NOW AVAILABLE: The New SAT Handbook

Dear Students, Families, and Educators,

Givens Academic and Preparatory Tutoring is proud to announce the publication of The New SAT Handbook, a brand-new SAT prep guide co-written by our very own Joy Givens and Andy Cole!



The New SAT Handbook is a compact, academically rooted supplement to your college prep studies. It's full of great things:

 - descriptions of the content and organization of the new test 
 - proven strategies for the types of questions you'll see on the test
 - detailed explanations of underlying academic concepts
 - math content review that will remain useful long after test day
 - new approaches to reading and writing that will strengthen your skills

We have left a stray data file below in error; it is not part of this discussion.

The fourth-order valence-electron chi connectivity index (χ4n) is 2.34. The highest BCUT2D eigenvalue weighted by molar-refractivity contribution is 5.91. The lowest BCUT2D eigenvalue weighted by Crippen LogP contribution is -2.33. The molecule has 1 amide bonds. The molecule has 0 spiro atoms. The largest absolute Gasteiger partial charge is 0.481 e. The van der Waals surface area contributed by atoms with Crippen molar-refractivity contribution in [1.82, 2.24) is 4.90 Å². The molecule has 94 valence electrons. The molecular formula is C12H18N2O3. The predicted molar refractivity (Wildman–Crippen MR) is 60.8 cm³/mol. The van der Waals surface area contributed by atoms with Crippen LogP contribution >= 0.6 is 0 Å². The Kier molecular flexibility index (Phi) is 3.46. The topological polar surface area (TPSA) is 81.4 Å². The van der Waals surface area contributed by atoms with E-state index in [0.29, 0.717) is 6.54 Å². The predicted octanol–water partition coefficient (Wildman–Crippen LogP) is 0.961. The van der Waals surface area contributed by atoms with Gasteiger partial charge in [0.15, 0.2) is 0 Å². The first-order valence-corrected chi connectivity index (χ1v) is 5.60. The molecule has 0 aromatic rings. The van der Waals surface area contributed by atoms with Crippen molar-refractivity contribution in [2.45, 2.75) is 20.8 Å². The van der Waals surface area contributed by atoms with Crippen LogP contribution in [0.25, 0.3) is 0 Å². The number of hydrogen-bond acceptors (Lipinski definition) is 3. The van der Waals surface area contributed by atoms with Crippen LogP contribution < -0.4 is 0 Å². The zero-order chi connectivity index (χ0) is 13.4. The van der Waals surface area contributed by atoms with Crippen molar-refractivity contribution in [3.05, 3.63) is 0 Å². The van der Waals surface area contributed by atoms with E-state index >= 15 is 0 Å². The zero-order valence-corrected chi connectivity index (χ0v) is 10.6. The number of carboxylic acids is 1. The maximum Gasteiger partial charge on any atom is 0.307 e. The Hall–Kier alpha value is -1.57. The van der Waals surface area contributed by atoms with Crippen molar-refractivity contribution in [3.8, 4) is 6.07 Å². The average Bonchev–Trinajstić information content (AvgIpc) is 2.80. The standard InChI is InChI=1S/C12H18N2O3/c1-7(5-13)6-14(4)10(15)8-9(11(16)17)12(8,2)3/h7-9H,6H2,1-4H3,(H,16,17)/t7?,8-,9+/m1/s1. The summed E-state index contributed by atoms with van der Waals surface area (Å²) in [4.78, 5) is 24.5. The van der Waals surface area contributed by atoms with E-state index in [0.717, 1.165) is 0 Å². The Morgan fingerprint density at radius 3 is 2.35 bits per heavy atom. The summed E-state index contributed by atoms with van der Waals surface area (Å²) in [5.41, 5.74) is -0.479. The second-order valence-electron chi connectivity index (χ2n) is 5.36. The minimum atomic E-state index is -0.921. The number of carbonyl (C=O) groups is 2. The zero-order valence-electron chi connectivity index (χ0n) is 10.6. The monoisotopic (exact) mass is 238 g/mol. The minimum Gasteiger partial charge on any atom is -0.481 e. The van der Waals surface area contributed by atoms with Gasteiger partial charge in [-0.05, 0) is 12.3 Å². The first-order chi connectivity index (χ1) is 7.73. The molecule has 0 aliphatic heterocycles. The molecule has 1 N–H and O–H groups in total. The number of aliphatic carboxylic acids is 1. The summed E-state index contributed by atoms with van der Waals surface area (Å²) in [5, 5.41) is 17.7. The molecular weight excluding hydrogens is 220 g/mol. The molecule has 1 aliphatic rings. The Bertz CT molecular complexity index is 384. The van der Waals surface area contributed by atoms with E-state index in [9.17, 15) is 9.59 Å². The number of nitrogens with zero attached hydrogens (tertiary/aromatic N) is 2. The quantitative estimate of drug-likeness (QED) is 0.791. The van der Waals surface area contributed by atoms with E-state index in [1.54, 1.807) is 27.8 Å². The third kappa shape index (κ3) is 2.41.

- and even a few dashes of humor to help you keep moving while you study!

We hope this guide will reach a whole lot of students and help them to succeed on the SAT and beyond. Please follow this link to check out this new book, share the information with family and friends, and pick up a copy for your favorite high school student. Thank you for your interest and support!

Best wishes,

Joy Givens
Founder and Lead Tutor, Givens Academic and Preparatory Tutoring

The New SAT Handbook - Preview version available!

Hello, students and parents!

We're delighted to share the news that the preview version of our proprietary textbook for the new SAT test (which will be administered beginning in March 2016) is available NOW at Amazon.com.  It's a helpful and detailed sneak peek into The New SAT Handbook: A Tutor-Tested Review of the Skills and Strategies You'll Need for Test Day and Beyond.